Employee turnover is an inevitable byproduct of a thriving market economy and, notwithstanding the sluggish growth of the last five years, remains the trend in America. If you plan to start a small business with employees, you will do well to appreciate the hard reality that your employees’ motivation has less to do with working for your company as it does with using your company as a springboard to make more money with someone else’s company.
Or their own company.
If you’re starting a small business with employees, this is a significant challenge. For a variety of reasons, closely held businesses are especially vulnerable to the effects of employee turnover. First, you probably don’t have a division of HR professionals who can handle turnover on autopilot. So every lost worker is expensive and time consuming.
Second, and by far most important, your employees can easily exploit your most invaluable assets—client lists, trade secrets, and brand reputation.
So a popular defensive tool for the small-business owner is the noncompete agreement. For one thing, the employee has almost no bargaining leverage here. Can you imagine witnessing a prospective employee arguing against including a noncompete agreement? I can’t imagine that interview ending well! And, not surprisingly, employers routinely draft the most far-reaching noncompete agreements. A clause such as the following is hardly uncommon:
“Employee covenants with Company not to engage in any act that in the judgment of Company would be competitive with Company.”
In the mind of many small-business owners, this clause would be ideal. But, unfortunately for them, this clause would be completely unenforceable in Arkansas. Your contract would have been equally effective had it read: “Employee, feel free to exploit each and every one of my most critical trade secrets and make a fortune at my expense doing so.”
Limitations on Noncompete Agreements
Two things about Arkansas law make covenants not to compete uniquely precarious: the requirements of an enforceable covenant are vague and the consequences of failure to meet the requirements are extreme. According to the Supreme Court of Arkansas, covenants not to compete must (1) be reasonable in geographic proximity; (2) be reasonable in duration; and (3) not be more expansive than necessary to protect the respective business’s legitimate interests. If you find those requirements less than clear, join the club.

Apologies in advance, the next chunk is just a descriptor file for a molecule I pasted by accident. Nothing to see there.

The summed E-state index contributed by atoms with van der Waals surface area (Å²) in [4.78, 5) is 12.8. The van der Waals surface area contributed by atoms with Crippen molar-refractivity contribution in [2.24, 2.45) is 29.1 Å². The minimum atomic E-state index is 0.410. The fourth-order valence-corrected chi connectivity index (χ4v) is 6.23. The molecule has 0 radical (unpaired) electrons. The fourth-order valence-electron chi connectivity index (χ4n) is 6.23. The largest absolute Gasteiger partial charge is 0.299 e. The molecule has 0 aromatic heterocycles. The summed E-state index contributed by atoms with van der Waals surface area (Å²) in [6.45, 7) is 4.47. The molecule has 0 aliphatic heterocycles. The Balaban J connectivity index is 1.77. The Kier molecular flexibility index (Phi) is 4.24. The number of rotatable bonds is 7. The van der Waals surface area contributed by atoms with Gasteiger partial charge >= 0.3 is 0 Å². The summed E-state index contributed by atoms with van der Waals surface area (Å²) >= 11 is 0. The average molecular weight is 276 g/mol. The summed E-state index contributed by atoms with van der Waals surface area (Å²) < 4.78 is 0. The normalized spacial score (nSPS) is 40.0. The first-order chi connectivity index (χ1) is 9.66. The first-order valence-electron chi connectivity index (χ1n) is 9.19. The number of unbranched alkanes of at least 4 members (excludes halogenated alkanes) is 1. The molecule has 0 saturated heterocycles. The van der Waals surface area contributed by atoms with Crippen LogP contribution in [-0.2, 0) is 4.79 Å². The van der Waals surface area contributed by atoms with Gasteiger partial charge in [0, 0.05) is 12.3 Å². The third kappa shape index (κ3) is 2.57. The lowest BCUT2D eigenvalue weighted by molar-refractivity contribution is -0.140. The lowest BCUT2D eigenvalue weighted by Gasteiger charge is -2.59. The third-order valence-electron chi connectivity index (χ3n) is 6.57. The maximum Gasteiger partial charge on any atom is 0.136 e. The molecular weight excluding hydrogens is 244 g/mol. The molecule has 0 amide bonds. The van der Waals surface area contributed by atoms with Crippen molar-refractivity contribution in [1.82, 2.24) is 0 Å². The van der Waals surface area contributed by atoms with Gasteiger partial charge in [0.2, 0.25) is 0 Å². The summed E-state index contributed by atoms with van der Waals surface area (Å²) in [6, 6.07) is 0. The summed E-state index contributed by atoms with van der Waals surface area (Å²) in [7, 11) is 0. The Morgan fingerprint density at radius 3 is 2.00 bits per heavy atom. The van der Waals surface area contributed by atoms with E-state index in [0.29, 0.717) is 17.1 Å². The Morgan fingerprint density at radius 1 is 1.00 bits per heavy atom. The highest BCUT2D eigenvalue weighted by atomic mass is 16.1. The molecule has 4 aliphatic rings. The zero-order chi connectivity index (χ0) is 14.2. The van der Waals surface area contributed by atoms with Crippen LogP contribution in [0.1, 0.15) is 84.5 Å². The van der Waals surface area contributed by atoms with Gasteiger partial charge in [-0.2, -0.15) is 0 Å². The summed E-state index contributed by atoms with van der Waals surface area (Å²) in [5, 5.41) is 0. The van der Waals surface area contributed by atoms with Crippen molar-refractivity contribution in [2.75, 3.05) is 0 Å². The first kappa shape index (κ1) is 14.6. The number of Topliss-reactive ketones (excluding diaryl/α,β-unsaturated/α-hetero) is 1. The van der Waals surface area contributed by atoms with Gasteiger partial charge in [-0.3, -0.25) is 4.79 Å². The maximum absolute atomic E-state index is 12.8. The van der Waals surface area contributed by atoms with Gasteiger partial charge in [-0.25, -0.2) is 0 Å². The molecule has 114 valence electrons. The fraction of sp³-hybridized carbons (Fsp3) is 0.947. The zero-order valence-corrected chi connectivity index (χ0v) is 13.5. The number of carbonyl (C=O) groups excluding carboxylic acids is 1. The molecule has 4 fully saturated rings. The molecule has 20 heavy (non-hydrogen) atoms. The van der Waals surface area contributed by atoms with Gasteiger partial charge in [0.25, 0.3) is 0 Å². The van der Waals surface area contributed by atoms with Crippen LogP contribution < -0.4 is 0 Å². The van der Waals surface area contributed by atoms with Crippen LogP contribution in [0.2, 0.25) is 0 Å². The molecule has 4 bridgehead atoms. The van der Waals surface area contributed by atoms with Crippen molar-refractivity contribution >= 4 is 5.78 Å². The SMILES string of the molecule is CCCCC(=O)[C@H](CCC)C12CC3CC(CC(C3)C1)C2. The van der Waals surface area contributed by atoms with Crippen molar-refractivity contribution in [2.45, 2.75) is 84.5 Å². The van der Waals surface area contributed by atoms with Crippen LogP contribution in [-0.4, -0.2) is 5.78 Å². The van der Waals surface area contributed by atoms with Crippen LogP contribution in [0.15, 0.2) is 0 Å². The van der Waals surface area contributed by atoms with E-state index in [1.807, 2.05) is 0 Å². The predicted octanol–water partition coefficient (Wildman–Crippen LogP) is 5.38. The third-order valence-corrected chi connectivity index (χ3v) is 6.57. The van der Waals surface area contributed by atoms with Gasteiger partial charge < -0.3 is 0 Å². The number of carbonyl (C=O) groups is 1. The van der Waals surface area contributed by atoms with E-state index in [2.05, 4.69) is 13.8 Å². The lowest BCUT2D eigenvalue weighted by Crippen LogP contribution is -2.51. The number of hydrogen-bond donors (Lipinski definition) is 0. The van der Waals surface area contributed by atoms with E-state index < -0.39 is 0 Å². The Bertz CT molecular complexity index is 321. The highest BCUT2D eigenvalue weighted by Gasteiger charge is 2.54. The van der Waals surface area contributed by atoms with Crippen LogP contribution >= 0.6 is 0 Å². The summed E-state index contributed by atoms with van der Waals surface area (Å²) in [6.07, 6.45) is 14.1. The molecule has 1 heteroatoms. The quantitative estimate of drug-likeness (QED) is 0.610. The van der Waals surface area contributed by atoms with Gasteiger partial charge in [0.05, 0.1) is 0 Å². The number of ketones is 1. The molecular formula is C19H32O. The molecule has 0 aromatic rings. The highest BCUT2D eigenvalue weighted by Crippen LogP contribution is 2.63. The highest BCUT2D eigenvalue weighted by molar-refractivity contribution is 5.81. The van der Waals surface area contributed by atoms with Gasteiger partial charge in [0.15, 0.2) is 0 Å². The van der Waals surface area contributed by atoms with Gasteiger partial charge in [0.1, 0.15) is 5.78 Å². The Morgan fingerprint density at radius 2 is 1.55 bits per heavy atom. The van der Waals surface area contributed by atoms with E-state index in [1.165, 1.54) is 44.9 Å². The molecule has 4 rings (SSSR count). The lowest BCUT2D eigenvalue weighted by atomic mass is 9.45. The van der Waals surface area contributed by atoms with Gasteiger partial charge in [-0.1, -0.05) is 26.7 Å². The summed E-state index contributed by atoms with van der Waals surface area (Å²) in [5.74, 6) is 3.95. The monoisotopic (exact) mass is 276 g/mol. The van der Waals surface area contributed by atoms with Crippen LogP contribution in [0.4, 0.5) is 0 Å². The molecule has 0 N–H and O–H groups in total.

But the difficulty is just beginning. If the court finds that your noncompete agreement fails any requirement, the Supreme Court has said that courts will not revise a noncompete agreement to make it enforceable. So, for example, if the court looked at your three-year restriction and decided that only two years was reasonable, the court would not revise the agreement to two years; the whole agreement would be stricken from contract.
And your business secrets would be fair game.
This is where hiring an attorney is especially helpful. There is no shortage of Arkansas caselaw on this topic, because no two businesses are the same (except, of course, when your employee steals your business model). So drafting an enforceable covenant not to compete requires a working knowledge of the many covenants that have been upheld or struck down by Arkansas courts.
As part of the contract-drafting process, I spend considerable time acquainting myself the my clients’ businesses in order to draft the most restrictive, yet enforceable noncompete agreements possible. I want to know at least the following:
- The time and expense of developing the client’s product or service
- The available of the information needed to develop the product or service
- The client’s current geographic market
- The client’s competitors
- The employee’s responsibilities
- The employee’s access to trade secrets and client lists
- The brand’s market penetration
- Any means by which the employee’s access to sensitive information can be limited
- The degree to which your noncompete agreement would effectively restrict your employee from any employment upon termination
There are many important parts of a well-drafted employment agreement, and noncompete agreements are merely one such part. I hope this article impresses upon employers the need to carefully draft noncompete agreements and to consult with a business law attorney before including one.
For more information about a noncompete agreement or consulting an attorney, contact the The Johnson Firm